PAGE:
3

I think in what you have written there are fundamental errors and/or misconceptions. We cannot tell whether this is because of what you understood from what you have been told or what you actually have been told, but that is that. Closed guard The key to control and breaking the posture in a way you can profit from in closed/half guard is not necessarily ...


2

I'm similar. What I do is try to break down their posture as quick as possible, this means holding with your feet is less of a problem. Once broken down I try working off to a side with a arm, and am playing with a Sean Williams guard. If they posture up while I'm trying to break them down. I get aggressive about hunting for a hip bump, if they defend, ...


1

This answer addresses strategy for side control only. Resist the first move with structure When your opponent makes their first move (for example, bridging or shrimping), your control needs to be both strong enough that you can resist without having to reposition your limbs. For example, if your opponent bridges away from you, you need to be able to ...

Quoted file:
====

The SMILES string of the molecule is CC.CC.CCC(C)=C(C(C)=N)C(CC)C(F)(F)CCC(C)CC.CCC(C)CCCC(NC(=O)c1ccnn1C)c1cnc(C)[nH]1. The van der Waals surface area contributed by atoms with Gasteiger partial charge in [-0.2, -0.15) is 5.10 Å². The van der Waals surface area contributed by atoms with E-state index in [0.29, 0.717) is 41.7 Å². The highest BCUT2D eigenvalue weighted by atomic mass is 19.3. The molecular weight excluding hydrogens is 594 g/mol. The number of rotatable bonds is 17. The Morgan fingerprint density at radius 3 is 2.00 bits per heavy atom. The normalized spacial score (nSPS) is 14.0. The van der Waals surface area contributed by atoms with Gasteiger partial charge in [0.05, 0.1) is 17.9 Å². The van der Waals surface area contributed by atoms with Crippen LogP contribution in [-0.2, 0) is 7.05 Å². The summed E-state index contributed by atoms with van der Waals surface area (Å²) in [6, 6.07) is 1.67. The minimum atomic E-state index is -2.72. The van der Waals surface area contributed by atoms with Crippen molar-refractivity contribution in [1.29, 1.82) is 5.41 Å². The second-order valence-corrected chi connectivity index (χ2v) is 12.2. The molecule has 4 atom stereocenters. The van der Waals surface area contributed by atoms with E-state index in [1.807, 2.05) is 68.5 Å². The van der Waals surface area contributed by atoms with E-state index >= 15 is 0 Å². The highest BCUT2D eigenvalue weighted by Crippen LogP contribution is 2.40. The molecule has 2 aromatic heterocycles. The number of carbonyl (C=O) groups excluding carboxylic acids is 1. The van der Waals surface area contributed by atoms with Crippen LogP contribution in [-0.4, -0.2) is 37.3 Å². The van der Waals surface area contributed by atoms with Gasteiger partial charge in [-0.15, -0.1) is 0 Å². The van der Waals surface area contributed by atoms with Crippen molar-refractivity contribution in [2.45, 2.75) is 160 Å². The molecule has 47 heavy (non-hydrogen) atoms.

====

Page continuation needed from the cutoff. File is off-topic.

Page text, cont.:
1

Taking a step back, the main issue you're facing is that your skill level is probably the same as everyone else who you started out with, but they're heavier and stronger than you are, so you're struggling to do things that they can do. This makes you understandably frustrated. So you need to start realizing something important right now. Those guys in your ...


1

The most basic principle of keeping someone within your closed guard is to always keep your hips up. If your hips are on the ground, it is far easier for you opponent to open your guard. Having your hips up also allows you to drop your hips down and pull your knees toward your chest to break your opponent's posture (often combined with opening your opponent'...


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